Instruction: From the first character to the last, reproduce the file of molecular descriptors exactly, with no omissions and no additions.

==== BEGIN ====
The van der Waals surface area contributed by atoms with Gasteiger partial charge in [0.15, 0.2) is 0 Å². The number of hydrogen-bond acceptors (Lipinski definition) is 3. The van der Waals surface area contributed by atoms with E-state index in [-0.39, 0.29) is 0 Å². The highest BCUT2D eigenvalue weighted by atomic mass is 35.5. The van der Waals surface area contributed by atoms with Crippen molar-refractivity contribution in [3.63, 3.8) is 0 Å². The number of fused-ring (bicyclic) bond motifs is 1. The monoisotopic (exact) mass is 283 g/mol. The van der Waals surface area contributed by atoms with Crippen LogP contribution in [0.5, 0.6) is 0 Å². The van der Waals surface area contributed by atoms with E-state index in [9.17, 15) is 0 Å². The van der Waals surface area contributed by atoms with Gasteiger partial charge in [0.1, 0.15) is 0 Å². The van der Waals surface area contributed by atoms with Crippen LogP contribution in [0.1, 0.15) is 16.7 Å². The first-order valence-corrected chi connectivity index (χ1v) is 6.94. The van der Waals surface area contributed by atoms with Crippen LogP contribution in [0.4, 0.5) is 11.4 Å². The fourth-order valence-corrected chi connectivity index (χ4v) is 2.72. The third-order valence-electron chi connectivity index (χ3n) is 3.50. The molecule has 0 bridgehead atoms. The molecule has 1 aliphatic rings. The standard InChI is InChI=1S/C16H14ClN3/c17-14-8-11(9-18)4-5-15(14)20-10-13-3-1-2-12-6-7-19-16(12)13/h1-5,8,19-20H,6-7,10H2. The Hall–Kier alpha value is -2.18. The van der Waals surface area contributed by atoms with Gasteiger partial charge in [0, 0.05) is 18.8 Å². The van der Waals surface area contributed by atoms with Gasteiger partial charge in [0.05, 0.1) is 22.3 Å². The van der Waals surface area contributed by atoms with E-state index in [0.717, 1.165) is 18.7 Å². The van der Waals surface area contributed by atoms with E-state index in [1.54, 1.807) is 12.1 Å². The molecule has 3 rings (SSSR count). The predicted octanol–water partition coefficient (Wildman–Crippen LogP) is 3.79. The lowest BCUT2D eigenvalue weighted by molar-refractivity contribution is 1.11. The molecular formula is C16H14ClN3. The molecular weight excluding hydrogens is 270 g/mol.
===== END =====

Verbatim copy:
The van der Waals surface area contributed by atoms with Gasteiger partial charge in [0.15, 0.2) is 0 Å². The number of hydrogen-bond acceptors (Lipinski definition) is 3. The van der Waals surface area contributed by atoms with E-state index in [-0.39, 0.29) is 0 Å². The highest BCUT2D eigenvalue weighted by atomic mass is 35.5. The van der Waals surface area contributed by atoms with Crippen molar-refractivity contribution in [3.63, 3.8) is 0 Å². The number of fused-ring (bicyclic) bond motifs is 1. The monoisotopic (exact) mass is 283 g/mol. The van der Waals surface area contributed by atoms with Crippen LogP contribution in [0.5, 0.6) is 0 Å². The van der Waals surface area contributed by atoms with E-state index in [9.17, 15) is 0 Å². The van der Waals surface area contributed by atoms with Gasteiger partial charge in [0.1, 0.15) is 0 Å². The van der Waals surface area contributed by atoms with Crippen LogP contribution in [0.1, 0.15) is 16.7 Å². The first-order valence-corrected chi connectivity index (χ1v) is 6.94. The van der Waals surface area contributed by atoms with Crippen LogP contribution in [0.4, 0.5) is 11.4 Å². The fourth-order valence-corrected chi connectivity index (χ4v) is 2.72. The third-order valence-electron chi connectivity index (χ3n) is 3.50. The molecule has 0 bridgehead atoms. The molecule has 1 aliphatic rings. The standard InChI is InChI=1S/C16H14ClN3/c17-14-8-11(9-18)4-5-15(14)20-10-13-3-1-2-12-6-7-19-16(12)13/h1-5,8,19-20H,6-7,10H2. The Hall–Kier alpha value is -2.18. The van der Waals surface area contributed by atoms with Gasteiger partial charge in [0, 0.05) is 18.8 Å². The van der Waals surface area contributed by atoms with Gasteiger partial charge in [0.05, 0.1) is 22.3 Å². The van der Waals surface area contributed by atoms with E-state index in [0.717, 1.165) is 18.7 Å². The van der Waals surface area contributed by atoms with E-state index in [1.54, 1.807) is 12.1 Å². The molecule has 3 rings (SSSR count). The predicted octanol–water partition coefficient (Wildman–Crippen LogP) is 3.79. The lowest BCUT2D eigenvalue weighted by molar-refractivity contribution is 1.11. The molecular formula is C16H14ClN3. The molecular weight excluding hydrogens is 270 g/mol.